It is crucial for digital nomads to have a thorough understanding of their skill set, and to decide which of those skills or areas of expertise can be monetized through the internet. Norton said, “The first thing to do is to think about what you can do. Think about what skill you can really sell, or what skill you could sell in the future; maybe one that you have already started and have talent in.”

For the Social Butterflies

With more and more companies adopting social media to promote their businesses, many young people who grew up using the internet and social media may be overlooking a very useful skill that almost all of them have: understanding social media and online communication.

Related to social media management, freelance marketing, marketing consulting and crowdsourcing are all great options for aspiring travelers who have some background in marketing and have proficient communication skills. These types of positions vary in required experience and education levels, but when freelancing your skill set Norton said, “It is important to learn how to freelance before going out and traveling, and to find some clients first to give yourself some more job security.”

For the Creative

For the more artistic individuals, occupations such as graphic designer, digital artist, freelance photographer and illustrator can all be profitable crafts for digital nomads. Whether travelers are seeking full time employment as artists or would simply like to make some secondary income from posting the photos taken from their journey, their work can be uploaded to websites like Fotolia or Artfinder, where they can be purchased.

For the Technology-Savvy

This category may seem intimidating, but a little bit of knowledge in a specific area of the technology field can be very lucrative for a digital nomad.

Options for this type of employment include: web designer, front end developer, software developer and promotional video maker. Those who can create promotional videos are only becoming more valuable as Norton said, “So many businesses and organizations are putting videos on YouTube now. They need professionals to make those videos.”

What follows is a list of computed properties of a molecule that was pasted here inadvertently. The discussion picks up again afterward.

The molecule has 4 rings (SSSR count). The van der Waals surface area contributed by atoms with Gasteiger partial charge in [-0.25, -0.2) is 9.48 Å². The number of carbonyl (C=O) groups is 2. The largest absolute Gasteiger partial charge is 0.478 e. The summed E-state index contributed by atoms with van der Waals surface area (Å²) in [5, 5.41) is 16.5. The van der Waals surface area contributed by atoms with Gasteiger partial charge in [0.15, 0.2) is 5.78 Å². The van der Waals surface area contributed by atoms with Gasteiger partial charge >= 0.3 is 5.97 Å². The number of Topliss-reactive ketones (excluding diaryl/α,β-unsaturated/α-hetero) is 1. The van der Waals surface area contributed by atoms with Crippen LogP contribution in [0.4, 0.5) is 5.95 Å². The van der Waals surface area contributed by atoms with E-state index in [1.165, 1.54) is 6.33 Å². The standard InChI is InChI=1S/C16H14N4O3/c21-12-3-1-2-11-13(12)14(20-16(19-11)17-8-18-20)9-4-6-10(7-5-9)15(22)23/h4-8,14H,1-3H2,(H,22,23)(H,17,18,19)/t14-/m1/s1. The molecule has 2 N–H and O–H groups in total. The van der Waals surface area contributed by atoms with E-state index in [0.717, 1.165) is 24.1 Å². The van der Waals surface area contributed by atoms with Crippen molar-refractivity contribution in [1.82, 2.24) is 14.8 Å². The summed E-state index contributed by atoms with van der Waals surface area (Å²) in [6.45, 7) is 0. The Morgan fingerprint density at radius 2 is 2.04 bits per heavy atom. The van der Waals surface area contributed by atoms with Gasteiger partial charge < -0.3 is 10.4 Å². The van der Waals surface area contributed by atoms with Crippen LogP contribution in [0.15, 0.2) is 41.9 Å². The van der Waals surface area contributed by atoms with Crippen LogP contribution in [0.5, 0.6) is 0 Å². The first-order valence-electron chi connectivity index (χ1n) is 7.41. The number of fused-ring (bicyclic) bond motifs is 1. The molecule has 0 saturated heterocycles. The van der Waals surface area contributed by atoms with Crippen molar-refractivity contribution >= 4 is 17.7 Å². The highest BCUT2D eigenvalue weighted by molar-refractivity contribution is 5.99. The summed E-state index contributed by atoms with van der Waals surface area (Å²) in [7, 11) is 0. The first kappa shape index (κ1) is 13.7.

For the Writers

Many digital nomads are earning their incomes through various forms of freelance writing. Whether it be writing articles for news organizations, blogging, copywriting or writing public relation statements for companies, there are many remote options for writers who want to travel. Of these options, blogging is the most accessible to anyone. If you have any knowledge or interest in any realm of life, whether it be movies, fitness, cooking, etc., blogging about your topic can become a long term source of income if you draw in enough readers.

 For Anyone

By no means do aspiring travelers need to have college degrees or highly technical knowledge. For those who have customer service or administrative experience, working as a customer service call center representative or a virtual assistant are becoming very accessible, entry level jobs for digital nomads. For those who are fluent in a foreign language, becoming a translator or an online ESL teacher—teaching English to foreign language speakers—are both great options. With a significant set of knowledge or skills in any specific area, almost anyone can make money by creating an online course on websites like, and teaching others808 what they know. Udemy offers online courses with categories ranging from business, to music, to general lifestyle knowledge, and anyone can sign up to become an instructor.